# Code Licenses Again, or The GPL is Like Communism

My views on code licensing have sort of flip-flopped over the years I've been programming, but for the past few I've still mostly settled on the GPL (or LGPL when warranted) for serious projects. But since I wrote that post, my viewpoint has become more nuanced. I still agree with the general point that the GPL shackles its users with freedom, and that this is sometimes desirable. But sometimes it's not, and a lot of people feel strongly on both sides. Let's look at the Spirit of the GPL, which is really the Spirit of Open and Free Software. (While open source and free software are different, their spirit is the same.)

The Free Software Song expresses the Spirit adequately. But notice the ending: "When we have enough Free Software/At our call, Hackers, at our call/We'll kick out those dirty licenses/Evermore, Hackers, evermore." Sound familiar? If you've ever read much of Marxist and Communist philosophy it should.

Communism, like the GPL, isn't against money or making money. It's against hoarders and profiteering. Communism sought to solve this problem through a totalitarian government's top-down micromanaging of the economy, and when it reached a steady state the government would no longer be needed and dissipate into a peaceful anarchy. Two of the requirements have never been achieved and have thus doomed Communism as a philosophy and as something to consider reattempting: first, no totalitarian regime has ever voluntarily given up its power; second, no top-down managed economy can ever reach a steady-state if you follow the Misean chain of logic. (Sometimes I wonder though, if it could be doable with enough computing power...)

The GPL is similar in the sense of intention. Copyright is a dumb thing. Eventually we'll get rid of it, or at least hopefully, and then we don't have to deal with these stupid code licenses anymore. The GPL seeks to create more Free Software, specifically of the kind "as an end user you can change this and do whatever you want with it", but with the big restriction of being viral if you want to share your changes with others, so it creates more Free Software in its image only, but once there's "enough" (just like once the economy is "stable") then we can drop the licenses (government) as the annoyances they are. Can it work? I don't think so. Not alone, anyway. At best, because the GPL makes Free Software in its own image, it spreads the Spirit of Free Software, and as the spirit enters more and more minds across all sorts of fields (as software eats the world), more of us realize how dumb copyright is, and we could get rid of it if we lived under a republic. (Ha ha.) What I think is more likely (and sort of what's been happening for at least the last few years) is that when lots of people accept the spirit of free software into their hearts, they won't feel it so necessary to spread it to others via copyright law. They will pick a license as close to ideal USA public domain as possible (because in some places public domain is more restrictive than a specific license) and expect other programmers to honor the spirit voluntarily. Those who don't, oh well. (We might get a little pissy at them sometimes.)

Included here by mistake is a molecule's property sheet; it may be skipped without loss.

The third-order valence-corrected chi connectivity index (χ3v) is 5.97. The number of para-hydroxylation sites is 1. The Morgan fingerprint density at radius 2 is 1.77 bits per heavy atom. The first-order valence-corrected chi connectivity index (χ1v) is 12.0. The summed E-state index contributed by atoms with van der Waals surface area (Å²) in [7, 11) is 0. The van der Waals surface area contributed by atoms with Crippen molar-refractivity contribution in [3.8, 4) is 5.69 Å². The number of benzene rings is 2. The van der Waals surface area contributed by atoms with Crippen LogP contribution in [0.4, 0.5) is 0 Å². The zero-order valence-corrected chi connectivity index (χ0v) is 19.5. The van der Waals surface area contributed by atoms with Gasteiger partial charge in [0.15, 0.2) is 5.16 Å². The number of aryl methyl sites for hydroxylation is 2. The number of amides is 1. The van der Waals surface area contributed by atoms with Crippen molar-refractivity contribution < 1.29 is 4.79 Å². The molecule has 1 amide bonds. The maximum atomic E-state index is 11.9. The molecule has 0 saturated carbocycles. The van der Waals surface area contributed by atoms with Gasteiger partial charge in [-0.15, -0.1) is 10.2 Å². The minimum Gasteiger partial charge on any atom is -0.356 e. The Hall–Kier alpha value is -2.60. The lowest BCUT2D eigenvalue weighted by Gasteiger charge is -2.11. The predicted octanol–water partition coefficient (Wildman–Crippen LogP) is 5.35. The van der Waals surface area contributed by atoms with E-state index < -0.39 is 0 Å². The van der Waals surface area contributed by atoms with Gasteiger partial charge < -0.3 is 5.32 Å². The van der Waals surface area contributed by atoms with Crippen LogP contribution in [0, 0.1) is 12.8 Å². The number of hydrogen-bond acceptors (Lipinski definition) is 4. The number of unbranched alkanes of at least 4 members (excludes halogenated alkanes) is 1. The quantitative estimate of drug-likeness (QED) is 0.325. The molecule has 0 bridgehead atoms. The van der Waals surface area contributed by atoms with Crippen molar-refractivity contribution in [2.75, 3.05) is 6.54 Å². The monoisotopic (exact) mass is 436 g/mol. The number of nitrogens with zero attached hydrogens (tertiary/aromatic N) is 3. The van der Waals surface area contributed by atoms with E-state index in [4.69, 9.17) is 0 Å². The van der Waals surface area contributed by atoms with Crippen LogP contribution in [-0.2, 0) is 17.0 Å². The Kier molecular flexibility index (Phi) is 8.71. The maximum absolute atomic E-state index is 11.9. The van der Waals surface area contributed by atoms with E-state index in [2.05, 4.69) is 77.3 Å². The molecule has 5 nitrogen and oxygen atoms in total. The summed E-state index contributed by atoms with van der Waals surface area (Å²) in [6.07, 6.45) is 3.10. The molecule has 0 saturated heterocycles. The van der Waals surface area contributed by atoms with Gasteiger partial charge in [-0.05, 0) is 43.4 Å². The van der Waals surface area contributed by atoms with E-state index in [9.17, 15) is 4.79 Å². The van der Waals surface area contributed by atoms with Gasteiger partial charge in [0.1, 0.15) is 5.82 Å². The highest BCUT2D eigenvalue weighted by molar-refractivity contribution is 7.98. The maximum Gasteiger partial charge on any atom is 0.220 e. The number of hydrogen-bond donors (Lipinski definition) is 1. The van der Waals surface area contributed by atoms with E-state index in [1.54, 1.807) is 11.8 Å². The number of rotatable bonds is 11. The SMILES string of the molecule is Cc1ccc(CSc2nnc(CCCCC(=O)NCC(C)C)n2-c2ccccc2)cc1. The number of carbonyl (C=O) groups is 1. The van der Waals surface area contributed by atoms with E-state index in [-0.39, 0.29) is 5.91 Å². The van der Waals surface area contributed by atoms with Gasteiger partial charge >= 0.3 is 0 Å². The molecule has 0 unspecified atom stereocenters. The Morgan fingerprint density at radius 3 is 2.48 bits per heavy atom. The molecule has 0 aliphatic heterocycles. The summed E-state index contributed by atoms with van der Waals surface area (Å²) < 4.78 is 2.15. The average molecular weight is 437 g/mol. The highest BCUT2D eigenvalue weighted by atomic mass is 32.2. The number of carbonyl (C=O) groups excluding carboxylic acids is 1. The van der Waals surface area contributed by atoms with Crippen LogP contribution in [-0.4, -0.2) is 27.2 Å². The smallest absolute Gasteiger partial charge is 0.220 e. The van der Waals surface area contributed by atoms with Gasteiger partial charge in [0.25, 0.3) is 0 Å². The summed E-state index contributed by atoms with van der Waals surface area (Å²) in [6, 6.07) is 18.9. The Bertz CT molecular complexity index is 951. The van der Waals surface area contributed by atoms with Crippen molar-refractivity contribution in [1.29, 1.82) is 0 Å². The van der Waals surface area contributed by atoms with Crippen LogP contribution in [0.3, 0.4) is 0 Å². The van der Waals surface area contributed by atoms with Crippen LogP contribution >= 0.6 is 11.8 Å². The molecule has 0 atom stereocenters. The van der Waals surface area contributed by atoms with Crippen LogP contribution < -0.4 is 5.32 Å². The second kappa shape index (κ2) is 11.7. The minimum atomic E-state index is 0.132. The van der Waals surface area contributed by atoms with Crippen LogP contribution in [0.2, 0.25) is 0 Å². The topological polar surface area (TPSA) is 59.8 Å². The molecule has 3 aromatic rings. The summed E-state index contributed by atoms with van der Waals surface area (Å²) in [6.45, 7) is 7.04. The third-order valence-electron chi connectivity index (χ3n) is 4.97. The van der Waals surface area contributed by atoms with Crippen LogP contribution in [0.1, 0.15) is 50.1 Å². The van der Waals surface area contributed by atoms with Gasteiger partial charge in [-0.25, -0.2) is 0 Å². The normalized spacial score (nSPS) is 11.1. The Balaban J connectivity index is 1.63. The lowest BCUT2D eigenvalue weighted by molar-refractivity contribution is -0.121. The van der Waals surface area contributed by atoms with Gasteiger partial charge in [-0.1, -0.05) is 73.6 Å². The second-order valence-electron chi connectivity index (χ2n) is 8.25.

I don't mind that the GPL is viral, I'm just not sure it's the best strategy going forward. There are still great uses for it though. If you use the GPL, you guarantee that anyone forking off your code will use it and increase the total supply of free software. If you use the BSD, you have no such guarantee.. If one writes a display driver and makes it open source under a BSD license, and another takes that driver and changes it slightly but makes their version proprietary, we have less Free Software in the world than we otherwise would have if the original author had GPL'd his code forcing the newcomer to do likewise, or we have just as much proprietary software in the world if because the original author used the GPL the newcomer rolled his own code and reinvented the wheel and released his version as binary only.

So it comes down to the human action of the forker. They can always roll their own, but open source is fundamentally useful because there's less wheel reinventing going on. (Sometimes..) If an open version exists, that's a large carrot when faced with using it or rolling your own, regardless of the terms of the open source version. The GPL just forces them to do the Right Thing and keep their changes open, and may even encourage a mentality of sharing one's own projects. A BSD program however doesn't force a "pay it forward" mentality that the GPL does, it doesn't preserve the Spirit of Free Software, and encourages leechers to leech it and contribute nothing in return. That's not such a bad thing in itself--the reason I use the BSD, or the MIT, or the WTFPL, for my "non-important" projects, is simply because I'd like them to be useful to someone, anyone, regardless of if they intend to leech the software for their own projects without giving anything back, or if they plan on contributing, or if they just want to use it as-is. I like both sides of the debate for several reasons.

What I really want, though, is to be rid of this dirty licensing bullcrap altogether. (And patents, but that's another story.)

#### Posted on 2013-01-16 by Jach

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